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256.12 sec. 1 - New Business Counseling Practicum (Spring 2013)Instructor: William A. Kell (view instructor's teaching evaluations | profile)
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Meeting Time: W 2:10-3:10
Meeting Location: 244
Course Start: January 09, 2013
In the Practicum, students will learn and apply a broad range of knowledge in law and business related to the development of new businesses, through classroom learning, field trips, participating in simulations, and through providing hands-on assistance with real business start-ups.
To enroll, students must enroll in the seminar (Law 256.15 - 2 credits) The instructor will provide the enrollment code for 256.12, the clinical component at the beginning of the term to those enrolled in 256.15.
Part of the clinical work component will be spent researching and working with the client, while 1 hour each week will be devoted to case conferences, supervision and additional training time. That 1 hour weekly time slot is the 1 hour of class time listed for Law 256.12, which is in addition to the class time slot scheduled for the seminar (see Law 256.15).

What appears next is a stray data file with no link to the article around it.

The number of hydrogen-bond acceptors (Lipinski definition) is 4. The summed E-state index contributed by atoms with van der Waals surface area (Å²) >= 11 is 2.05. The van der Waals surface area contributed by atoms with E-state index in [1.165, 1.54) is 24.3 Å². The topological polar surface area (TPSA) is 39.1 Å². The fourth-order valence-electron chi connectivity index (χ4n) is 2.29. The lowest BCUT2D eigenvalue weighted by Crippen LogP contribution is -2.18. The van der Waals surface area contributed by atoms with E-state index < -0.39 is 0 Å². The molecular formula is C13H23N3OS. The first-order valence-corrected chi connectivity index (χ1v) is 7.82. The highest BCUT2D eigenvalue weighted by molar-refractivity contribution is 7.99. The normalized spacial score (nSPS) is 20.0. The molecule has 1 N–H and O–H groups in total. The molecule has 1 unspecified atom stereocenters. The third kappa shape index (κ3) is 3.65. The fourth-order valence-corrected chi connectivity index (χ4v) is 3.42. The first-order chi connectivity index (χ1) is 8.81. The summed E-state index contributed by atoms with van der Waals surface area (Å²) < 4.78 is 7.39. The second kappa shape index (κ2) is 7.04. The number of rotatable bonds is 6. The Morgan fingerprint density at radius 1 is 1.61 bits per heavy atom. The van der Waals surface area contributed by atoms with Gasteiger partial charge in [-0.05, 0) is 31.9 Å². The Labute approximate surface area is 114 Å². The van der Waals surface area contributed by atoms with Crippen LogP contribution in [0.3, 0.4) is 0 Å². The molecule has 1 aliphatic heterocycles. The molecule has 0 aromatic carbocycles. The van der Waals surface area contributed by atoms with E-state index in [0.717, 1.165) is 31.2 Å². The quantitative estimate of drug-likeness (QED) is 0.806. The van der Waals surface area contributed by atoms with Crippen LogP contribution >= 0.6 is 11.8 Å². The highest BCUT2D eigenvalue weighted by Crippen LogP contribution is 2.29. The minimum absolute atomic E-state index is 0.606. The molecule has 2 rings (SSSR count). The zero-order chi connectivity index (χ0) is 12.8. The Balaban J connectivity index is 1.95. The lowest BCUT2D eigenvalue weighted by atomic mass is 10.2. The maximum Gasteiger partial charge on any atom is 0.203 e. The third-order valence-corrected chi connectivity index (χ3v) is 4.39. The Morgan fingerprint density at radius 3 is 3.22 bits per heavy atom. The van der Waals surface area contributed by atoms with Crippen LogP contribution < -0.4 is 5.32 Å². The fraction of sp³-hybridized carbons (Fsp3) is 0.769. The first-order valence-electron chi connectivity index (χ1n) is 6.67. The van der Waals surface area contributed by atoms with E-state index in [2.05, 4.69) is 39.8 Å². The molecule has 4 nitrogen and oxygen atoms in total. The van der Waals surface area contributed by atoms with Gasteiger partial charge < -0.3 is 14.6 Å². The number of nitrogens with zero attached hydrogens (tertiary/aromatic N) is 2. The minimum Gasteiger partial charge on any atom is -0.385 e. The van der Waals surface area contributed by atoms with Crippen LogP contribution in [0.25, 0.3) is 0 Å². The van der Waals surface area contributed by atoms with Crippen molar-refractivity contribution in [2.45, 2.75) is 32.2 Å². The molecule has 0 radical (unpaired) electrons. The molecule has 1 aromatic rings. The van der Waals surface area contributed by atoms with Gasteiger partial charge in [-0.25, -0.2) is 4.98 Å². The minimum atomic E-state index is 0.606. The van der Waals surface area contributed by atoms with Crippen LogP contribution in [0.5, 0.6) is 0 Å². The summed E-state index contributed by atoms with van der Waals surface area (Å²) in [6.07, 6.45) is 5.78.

Overall, class time will be primarily devoted to preparing students for consulting with real entrepreneur clients during the term, specifically entrepreneurs who are beginning new business ventures (for-profit or non-profit). Students will work in interdisciplinary teams and under Instructor supervision, to research and formulate options that will address their entrepreneur clients' needs.
The course will ready students for transactional lawyering and consulting with business clients, but in the larger sense, will demonstrate in depth what is needed to start a successful business. The course will also examine ethical issues and other critical practice matters for transactional lawyers and other professionals. Critical questions include:
* What do entrepreneurs need to know re: law and management in order to survive and thrive?
* How can consultants assist entrepreneurs effectively, both in dealing with acute legal problems, and in planning preventively for the future?
* How can lawyers and other professionals (e.g., MBAs) work effectively together to assist
new businesses, given the often interconnected nature of legal and business problems?
Traditional topic areas be examined and applied particularly in the context of assisting new businesses. Areas of law will include: business regulation, risk management, contracts, intellectual property, and taxation. Areas of business management will include financing, marketing, business planning, and evaluating financials. Finally, mixed areas of law and business management will be examined, including entity formation, capital formation, and tax planning.
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